Monster Force Review

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Publisher: Universal Interactive
Developer: Digital Eclipse Software


Platform: Game Boy Advance
Reviewed on Game Boy Advance

Something is rotten in Monsterland, and it's not the Mummy's corpse. The brothers Frankenstein created some companions for themselves in the lab. But when these creatures scared the populace, the brothers took their creatures to Monsterland to dwell in peace and continue scientific pursuits. One of the brothers, Victor, kept Monster Force's heroes Frank, Drac and Wolfie as lab assistants. One night Victor is mysteriously kidnapped from the lab, and now its up to his assistants to try to find and save him. You'll play as one of the three members of the Monster Force in this action/adventure game for the Game Boy Advance.

Rating:
Rob de los Reyes


You'll grind your teeth in frustration at how close Monster Force comes to being a splendid little game only to watch it miss the mark for what seem like silly things. Universal Interactive summons some old movie monsters (the Wolfman, Frankenstein's monster, and Dracula), turns them into tiny toon heroes and sets them loose to fight Halloween-themed enemy monsters. Gameplay is instantly recognizable as taking a cue from the original Gauntlet, but the personable characters and mild puzzle elements do just enough to give Monster Force a feel all its own. Unfortunately, some of that personality is overwhelmed by aggravating controls and "gotcha" moments. The result is a game with a fair bit of artistic inspiration dulled by a mostly solid, if unspectacular gameplay experience.

The opening cinematic and story exposition is as well executed as anything you'll see on the Game Boy Advance. It's a slideshow of "hand-drawn" animation cels set a-flicker like an old movie reel, complete with cheesy-spooky background music. Given the limitations of the GBA, the show is unexpectedly clever and attractive. There is no genuine attempt at horror here; these monsters are cute as little buttons. But that's the note that the game attempts to strike throughout – bright and cute, but detail-oriented and thorough. A worthy ambition. The cleverness of design is continued through the various user interfaces that, again, are possessed of a certain simple panache. No mean feat for a user interface.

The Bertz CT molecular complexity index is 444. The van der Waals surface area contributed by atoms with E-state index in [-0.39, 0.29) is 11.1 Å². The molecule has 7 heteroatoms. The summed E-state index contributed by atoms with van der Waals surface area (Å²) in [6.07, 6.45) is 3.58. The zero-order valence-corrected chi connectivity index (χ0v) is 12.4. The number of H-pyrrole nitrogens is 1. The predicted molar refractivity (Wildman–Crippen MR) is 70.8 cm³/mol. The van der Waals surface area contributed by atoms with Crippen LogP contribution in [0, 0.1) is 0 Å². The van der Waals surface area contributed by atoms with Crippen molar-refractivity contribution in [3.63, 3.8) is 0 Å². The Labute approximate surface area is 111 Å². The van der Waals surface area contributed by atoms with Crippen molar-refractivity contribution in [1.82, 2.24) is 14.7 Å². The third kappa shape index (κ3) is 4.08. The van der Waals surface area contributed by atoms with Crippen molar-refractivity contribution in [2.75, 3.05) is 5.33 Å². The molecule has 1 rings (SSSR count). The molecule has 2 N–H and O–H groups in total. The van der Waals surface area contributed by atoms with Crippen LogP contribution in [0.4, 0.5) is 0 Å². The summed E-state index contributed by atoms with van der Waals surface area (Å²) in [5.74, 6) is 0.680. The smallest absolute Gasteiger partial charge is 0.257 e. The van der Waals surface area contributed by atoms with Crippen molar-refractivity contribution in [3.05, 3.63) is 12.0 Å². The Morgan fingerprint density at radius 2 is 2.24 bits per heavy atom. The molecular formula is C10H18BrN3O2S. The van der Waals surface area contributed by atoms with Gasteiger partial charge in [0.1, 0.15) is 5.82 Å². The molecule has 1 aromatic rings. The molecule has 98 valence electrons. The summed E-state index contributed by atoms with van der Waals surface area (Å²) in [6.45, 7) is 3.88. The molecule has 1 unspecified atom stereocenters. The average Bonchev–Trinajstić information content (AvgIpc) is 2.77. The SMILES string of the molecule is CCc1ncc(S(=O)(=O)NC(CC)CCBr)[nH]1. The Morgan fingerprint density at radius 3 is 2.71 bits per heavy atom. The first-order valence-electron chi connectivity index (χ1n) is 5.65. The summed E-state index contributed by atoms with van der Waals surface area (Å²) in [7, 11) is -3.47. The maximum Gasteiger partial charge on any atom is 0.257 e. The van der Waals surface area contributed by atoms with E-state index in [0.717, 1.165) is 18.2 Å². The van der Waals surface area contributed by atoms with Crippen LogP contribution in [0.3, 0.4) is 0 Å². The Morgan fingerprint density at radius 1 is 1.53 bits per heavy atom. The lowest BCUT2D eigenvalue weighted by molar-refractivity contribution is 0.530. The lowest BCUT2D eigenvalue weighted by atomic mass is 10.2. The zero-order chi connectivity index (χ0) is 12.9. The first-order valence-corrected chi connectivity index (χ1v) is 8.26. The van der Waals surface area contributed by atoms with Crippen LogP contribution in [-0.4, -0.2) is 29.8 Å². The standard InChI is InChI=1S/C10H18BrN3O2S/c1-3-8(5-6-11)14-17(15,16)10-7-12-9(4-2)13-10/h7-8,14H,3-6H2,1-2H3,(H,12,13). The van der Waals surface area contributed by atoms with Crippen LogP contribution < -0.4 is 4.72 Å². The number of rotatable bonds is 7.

For a time, it seems as though that same deft touch will continue throughout the game. The player characters (you pick one to play throughout) are not tremendously different in performance, but the Wolfman is noticeably quicker but weaker than the strong and slow Frankenstein's monster and the evenly balanced Dracula. The levels appear colorful, clean and well-animated, with some interesting challenges and a reasonable variety of enemies. But as the need to ramp up the difficulty arises, chinks in the armor start to appear.

Your hero has two run speeds – normal and turbo. The latter is achieved by holding down the A button while moving. The trouble is that anytime you come in contact with a wall (and there are many many walls here), you come to a complete halt and endure what seems, perhaps unintentionally, like a half-second stun period. That might not seem like much of a complaint, but the full stop is an intractable irritant when you're forced to race through a twisted labyrinth using the blunt control of the GBA's directional pad with only millimeters of maneuvering room. Interspersed throughout the normal levels are challenge levels that need not be defeated in order to advance. These tend to be timed levels, making speed of the essence. Yet even with the fastest of the three heroes, two or three abrupt halts at walls end any chance at success. Control problems also set in as you try to line up attacks on monsters that appear half inside a wall. Sometimes you can hit them, other times not. When you can't, you're forced to bob and weave until they emerge from their unassailable perches.

A related problem involves "gotcha" moments, though these seem more accidental than by design. You are generally unable to see even your immediate surroundings in their entirety. Certainly, part of the puzzle aspect is that limited view of the maze. But too often, you'll scamper around a room only to run smack into a monster generator or wandering fiend because of its placement just out of sight. Here again, distances are too short and the GBA's controls too clumsy to accommodate the hair-trigger movements required in such a minefield. Most importantly, it tacks an unnecessary layer of difficulty onto the familiar challenge of pattern recognition and repetition that also loom large.

All of which is a shame is an otherwise original game. Playing as cutesy movie monsters, whose animations and character are quite vivid despite their small size, is a simple but pleasant change of pace from the usual fare. Most levels are not completely overwhelmed by the problems described above, but only the first few seem free of them. The challenge levels, which are overwhelmed, happily need not be beaten in order to continue the story. Even so, you can't help but feel a bit cheated as you let those levels pass unfinished rather than hang in to fight with them. The rest of the time, however, you'll proceed apace, banging into the occasional wall, generally amused even if not completely endeared.

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This page contains a single entry by Editor published on December 4, 2002 5:14 PM.

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